This procedure works for irregular or non-planar objects, such as neon signs; the flat active surface of a monochrome cathode ray tube or Crookes tube would typically be coated by merely allowing a suspension to settle, and then decanting the liquid. Externally coated screens would also be inserted into tubes, an option not suitable for spherical bulbs.

I am no stranger to this exacting process (See my Burning Man Gallery for the custom plasma tubes it was my honor to install on the Man in 2007 and 2008), and am able to see some artifacts of it in his 1919 portrait (Figure #2 and magnified inset). Note the odd streak/shadow just above the middle of the bulb, past the edge of the ‘beam’. This is a typical effect of an incomplete evaporation, either from impatience or the use of a less volatile liquid. If Tesla’s glassblowers had been using ethanol or water, it would have been very tricky to get a coating without ‘pour’ lines like those observed.

One would certainly hope that he chose his best bulb and his best suit for the portrait.

Tesla persued this line of research, making the first photographs by fluorescent light, and constructing a 1500 candle-power bulb in 18998.

In this article, he gives us a few hints as to the frequency he used to drive these bulbs: 400kHz and 800kHz, and 2MHz, whereas the ‘Brush bulb’ article of 1919 contains no voltage or frequency information. An earlier patent9 for a non-brush bulb also has some information.

I would like to think that it was in part the contemplation of these scheelite coated, sky-blue orbs that drove him  to further ponder the sky itself, the excitation that must drive it, and how he could reproduce it, and give it to all of humanity.

Now, for the first time in nearly a century, those lost lighting phenomena are at hand again.

I will be making a very limited number of reproduction bulbs in a variety of Tesla’s original configurations.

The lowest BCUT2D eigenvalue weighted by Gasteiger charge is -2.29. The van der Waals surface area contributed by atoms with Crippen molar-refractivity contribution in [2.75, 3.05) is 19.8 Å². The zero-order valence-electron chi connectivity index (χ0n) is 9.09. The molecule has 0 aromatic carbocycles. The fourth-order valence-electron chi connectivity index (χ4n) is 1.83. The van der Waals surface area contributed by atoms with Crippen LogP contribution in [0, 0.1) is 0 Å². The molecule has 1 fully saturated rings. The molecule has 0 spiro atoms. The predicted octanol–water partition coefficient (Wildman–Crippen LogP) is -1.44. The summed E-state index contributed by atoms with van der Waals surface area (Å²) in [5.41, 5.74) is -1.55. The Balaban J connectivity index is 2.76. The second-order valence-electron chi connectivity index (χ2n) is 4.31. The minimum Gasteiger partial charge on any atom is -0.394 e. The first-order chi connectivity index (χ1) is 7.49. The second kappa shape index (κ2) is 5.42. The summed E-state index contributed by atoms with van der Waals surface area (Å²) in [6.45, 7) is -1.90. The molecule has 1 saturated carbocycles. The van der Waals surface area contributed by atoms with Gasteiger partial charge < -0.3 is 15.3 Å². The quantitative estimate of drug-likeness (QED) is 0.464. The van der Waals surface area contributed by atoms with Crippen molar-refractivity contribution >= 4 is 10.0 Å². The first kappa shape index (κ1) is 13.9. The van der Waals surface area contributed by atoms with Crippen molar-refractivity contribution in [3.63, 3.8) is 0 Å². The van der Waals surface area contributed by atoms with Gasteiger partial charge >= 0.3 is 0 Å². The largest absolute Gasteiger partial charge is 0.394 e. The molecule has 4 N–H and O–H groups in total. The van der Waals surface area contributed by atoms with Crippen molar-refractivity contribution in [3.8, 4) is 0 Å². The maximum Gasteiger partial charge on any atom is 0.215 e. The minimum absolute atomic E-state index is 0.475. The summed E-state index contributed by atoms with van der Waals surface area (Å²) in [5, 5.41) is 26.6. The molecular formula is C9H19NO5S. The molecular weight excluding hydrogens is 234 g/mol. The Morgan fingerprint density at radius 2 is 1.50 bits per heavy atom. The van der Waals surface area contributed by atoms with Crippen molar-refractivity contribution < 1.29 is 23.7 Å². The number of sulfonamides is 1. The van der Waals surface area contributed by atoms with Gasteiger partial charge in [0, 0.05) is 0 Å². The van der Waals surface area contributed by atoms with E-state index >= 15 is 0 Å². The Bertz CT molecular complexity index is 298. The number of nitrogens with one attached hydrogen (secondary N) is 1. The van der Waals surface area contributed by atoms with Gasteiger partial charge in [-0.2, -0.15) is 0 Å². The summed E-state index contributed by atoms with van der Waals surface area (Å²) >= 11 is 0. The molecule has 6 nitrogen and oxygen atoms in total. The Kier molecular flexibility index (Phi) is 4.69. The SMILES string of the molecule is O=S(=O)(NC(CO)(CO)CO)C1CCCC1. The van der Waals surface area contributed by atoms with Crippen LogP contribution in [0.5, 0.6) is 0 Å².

Advanced researchers, collectors, and museums are encouraged to email for a catalogue.

Prices start around $80/bulb.

Shown below is a small selection of bulbs, showing various stages of water vapour plasma, under excitation from a hand-held spark coil (above), and a flyback transformer driven plasma system (bottom picture).

lamp vacuum tube historic reproduction


tesla coil vacuum tube bulb






[1] (‘The True Wireless’ lecture of 1892)

[2] Tesla’s Oscillator and other Inventions, Century Magazine ,1895. Archived here.

[3] Roentgen Rays or Streams, Electrical Review , Aug. 1896. Archived here.

[4] Tesla’s Latest Results, Electrical Review, Mar. 1896. Archived here.

[5]  History of Vacuum devices, P.A. Redhead- Archived at

[6] Tesla’s 1891 response to J..J. Thompson’s work on discharge in vacuum tubes here.

[7] On Roentgen Radiations, Electrical Review 1896- Archived here.

[8] Some experiments in Tesla’s laboratory, Electrical Experimenter, 1899. Archived here.

[9] In his Patent 454,622, from 1891, concerning another of his high-frequency bulbs, he gives a figure of 20Kv at 15-20kHz.


Notes: Tesla also worked with numerous  other types of  lighting besides the wireless ‘brush’ bulbs to which I have tried to confine the scope of this article.

Scientific American magazine has an article from 1901, archived here, on a wireless, induction driven ‘neon’ tube…

Electrical Experimenter ran this essay in March of 1919, showing some of Tesla’s earlier wireless ‘neon’ tubes.

Tesla also patented his ‘button’ incandescent light in 1894. See U.S Patent 514170

-Thanks to for their peerless collection of online documents, and saving me the trouble of scanning a lifetimes’ worth of photocopies…